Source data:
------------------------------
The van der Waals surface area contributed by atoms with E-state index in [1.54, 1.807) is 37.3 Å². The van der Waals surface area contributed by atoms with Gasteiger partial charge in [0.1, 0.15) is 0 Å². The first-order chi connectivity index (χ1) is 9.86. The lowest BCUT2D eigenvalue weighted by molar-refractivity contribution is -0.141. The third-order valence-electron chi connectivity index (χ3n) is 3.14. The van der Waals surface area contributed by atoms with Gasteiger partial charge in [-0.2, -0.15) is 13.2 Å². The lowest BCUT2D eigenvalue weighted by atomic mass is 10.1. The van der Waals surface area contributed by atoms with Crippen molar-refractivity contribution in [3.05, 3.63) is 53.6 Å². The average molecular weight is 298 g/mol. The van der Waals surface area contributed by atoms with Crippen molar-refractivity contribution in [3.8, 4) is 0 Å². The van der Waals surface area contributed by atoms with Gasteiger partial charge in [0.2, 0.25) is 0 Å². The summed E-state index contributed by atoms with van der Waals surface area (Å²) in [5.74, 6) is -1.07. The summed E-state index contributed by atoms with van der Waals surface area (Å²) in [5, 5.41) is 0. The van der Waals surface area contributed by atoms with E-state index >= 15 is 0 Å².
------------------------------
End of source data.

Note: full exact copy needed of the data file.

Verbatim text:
The van der Waals surface area contributed by atoms with E-state index in [1.54, 1.807) is 37.3 Å². The van der Waals surface area contributed by atoms with Gasteiger partial charge in [0.1, 0.15) is 0 Å². The first-order chi connectivity index (χ1) is 9.86. The lowest BCUT2D eigenvalue weighted by molar-refractivity contribution is -0.141. The third-order valence-electron chi connectivity index (χ3n) is 3.14. The van der Waals surface area contributed by atoms with Gasteiger partial charge in [-0.2, -0.15) is 13.2 Å². The lowest BCUT2D eigenvalue weighted by atomic mass is 10.1. The van der Waals surface area contributed by atoms with Crippen molar-refractivity contribution in [3.05, 3.63) is 53.6 Å². The average molecular weight is 298 g/mol. The van der Waals surface area contributed by atoms with Crippen molar-refractivity contribution in [3.8, 4) is 0 Å². The van der Waals surface area contributed by atoms with Gasteiger partial charge in [0.2, 0.25) is 0 Å². The summed E-state index contributed by atoms with van der Waals surface area (Å²) in [5.74, 6) is -1.07. The summed E-state index contributed by atoms with van der Waals surface area (Å²) in [5, 5.41) is 0. The van der Waals surface area contributed by atoms with E-state index >= 15 is 0 Å².